boundary for training on easy aerobic days with the formula: 180-your age. Aim to

keep your heart rate no higher than that number during easy sessions, and no

lower than about 15-25 BPM below that number. For me, this range is around

130-150 BPM

Monitoring heart rate during interval sessions can be very motivating. When I’m in

the belly of a tough session and desperate to slack off a bit, I remind myself that I

am giving myself a dose of minutes spent at a heart rate of, say, 175 BPM, and I know that time working in that zone leads to fitness gains – it justifies the effort and inspires confidence that this uncomfortable hard work is meaningful and productive.

The heart rate response for each type of cross training is a bit different and you will learn your own responses with time. This is helpful for discovering which cross training modes work best for you! For example, I am an expert elliptical-er but the stationary bike exhausts my legs while my heart rate stays abysmally low, but I’ve spoken with friends who find the opposite.

 

Experiment with your heart rate “norms” on different cross training modes and establish boundaries and thresholds that make sense for you, based on perceived effort required to meet the objectives of the session.

 

Cross Training Modes

There is no gold standard “best” mode of cross training as your injury, sporting history, preferences, and equipment availability should all be considered. However, it is important to avoid activities that cause pain as this can prolong the injury. A few of my preferred cross training modalities are described below.

Elliptical:

The elliptical is one of my favourite cross training modes. The elliptical is a weight-bearing machine, meaning that you are loading your muscles, bones, and joints to support your body weight against gravity, though to a much lesser degree than running. Weight bearing exercise is ideal if it doesn’t aggravate your injury but is bad choice for injuries that need to be unloaded such as stress fractures.

Models: Not all ellipticals are created equal, and I greatly favor machines that allow the user to adjust the incline, which I normally lower to as flat as possible. That way, my legs move more horizontal than vertical, similar to cross country skiing (or running). A non-adjustable elliptical will do in a pinch but may feel awkward and wobbly, especially when attempting an intense interval workout.

Workouts: I find the elliptical very handy both for easy "mileage" days and interval workouts - typically mid-length intervals with short rest. To increase the quality of intervals, I like to challenge myself to get my heart rate as high as I can and to try and maintain a high cadence. For example, if I'm doing hard intervals at, say, Level 9, I may try and keep my cadence above 200 strides per minutes for the entire interval. These numbers are arbitrary but setting small goals can be a productive distraction.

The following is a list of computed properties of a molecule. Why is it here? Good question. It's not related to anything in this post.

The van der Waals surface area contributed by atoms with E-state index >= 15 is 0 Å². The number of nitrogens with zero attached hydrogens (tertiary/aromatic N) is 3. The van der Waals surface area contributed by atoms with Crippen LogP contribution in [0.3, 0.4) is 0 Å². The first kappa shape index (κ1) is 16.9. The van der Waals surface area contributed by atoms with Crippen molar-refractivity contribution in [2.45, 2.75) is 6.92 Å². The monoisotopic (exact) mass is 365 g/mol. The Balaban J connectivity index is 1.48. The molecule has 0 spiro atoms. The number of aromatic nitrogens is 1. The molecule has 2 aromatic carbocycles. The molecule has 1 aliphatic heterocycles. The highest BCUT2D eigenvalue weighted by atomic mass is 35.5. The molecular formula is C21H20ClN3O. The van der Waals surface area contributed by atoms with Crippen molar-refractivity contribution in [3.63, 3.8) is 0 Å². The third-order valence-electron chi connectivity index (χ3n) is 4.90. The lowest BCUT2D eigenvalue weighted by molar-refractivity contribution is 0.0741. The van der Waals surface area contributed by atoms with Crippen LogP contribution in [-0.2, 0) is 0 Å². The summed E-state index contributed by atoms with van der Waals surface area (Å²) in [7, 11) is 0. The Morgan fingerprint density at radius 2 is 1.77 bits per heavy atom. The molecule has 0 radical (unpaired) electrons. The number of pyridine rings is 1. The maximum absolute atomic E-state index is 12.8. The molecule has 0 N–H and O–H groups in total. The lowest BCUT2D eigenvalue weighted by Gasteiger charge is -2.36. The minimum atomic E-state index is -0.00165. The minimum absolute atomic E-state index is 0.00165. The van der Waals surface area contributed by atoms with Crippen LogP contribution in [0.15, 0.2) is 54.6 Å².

Elliptical workouts can be very hard if you make them. I’ve been told by kind strangers at the gym that I look like a “bat out of hell” and leave training sessions drenched in sweat – the elliptical works!

 

 

 

 

 

 

 

 

 

 

 

 

During "easy" mileage elliptical sessions, I'll sometimes let go of the handles and pump my arms like I am running. Riding the elliptical hands-free entices more of a “running” motion by encouraging a slight forward lean, rotation through the t-spine, core stabilization, and weight placement in the forefoot rather than heel. Give it a careful try, if you can stay balanced!

 

Water Running:

If you haven't water ran, are you even a runner?? Water running can feel like a mortal punishment to injured runners due to its loneliness and monotony, but it's a great option when instructed to do non-weight bearing exercise.

Form: Many athletes focus on water running form, taking care to mimic a running stride. While this is important to some degree (especially with longer injuries), my philosophy is that land running and water running are different enough that getting a strong workout should be prioritized over form. As a general rule, aim to keep your chin above the water and torso as vertical as possible.

Other parts of my body have occasionally become sore during or after a water run, especially my hips and shoulders. Overusing uninjured muscles to the point of pain would be a good reason to be more conservative in your form and to increase the length and intensity of sessions gradually.

Don’t worry about how fast you move around in the pool. Water running speed depends entirely on form, specifically torso position – the more you are leaning forward, the faster you go. I tend to stay quite vertical, so I move very slowly!

Heart rate and intensity: Heart rate will always be lower in water during exercise and is difficult to compare directly with land values. This is because water pressure in the pool pushing against the body improves venous blood return, allowing the heart to work more efficiently. As well, heart rate monitors don't transmit very well in the water. Heart rates also drop to resting levels very quickly during rest breaks, making it difficult to accurately take your pulse manually.

Instead of using heart rate, I monitor water running subjectively. I typically work in only two zones: "hard" and "moderate". Intervals = hard. Everything else (recovery/mileage days/rest between intervals) = moderate.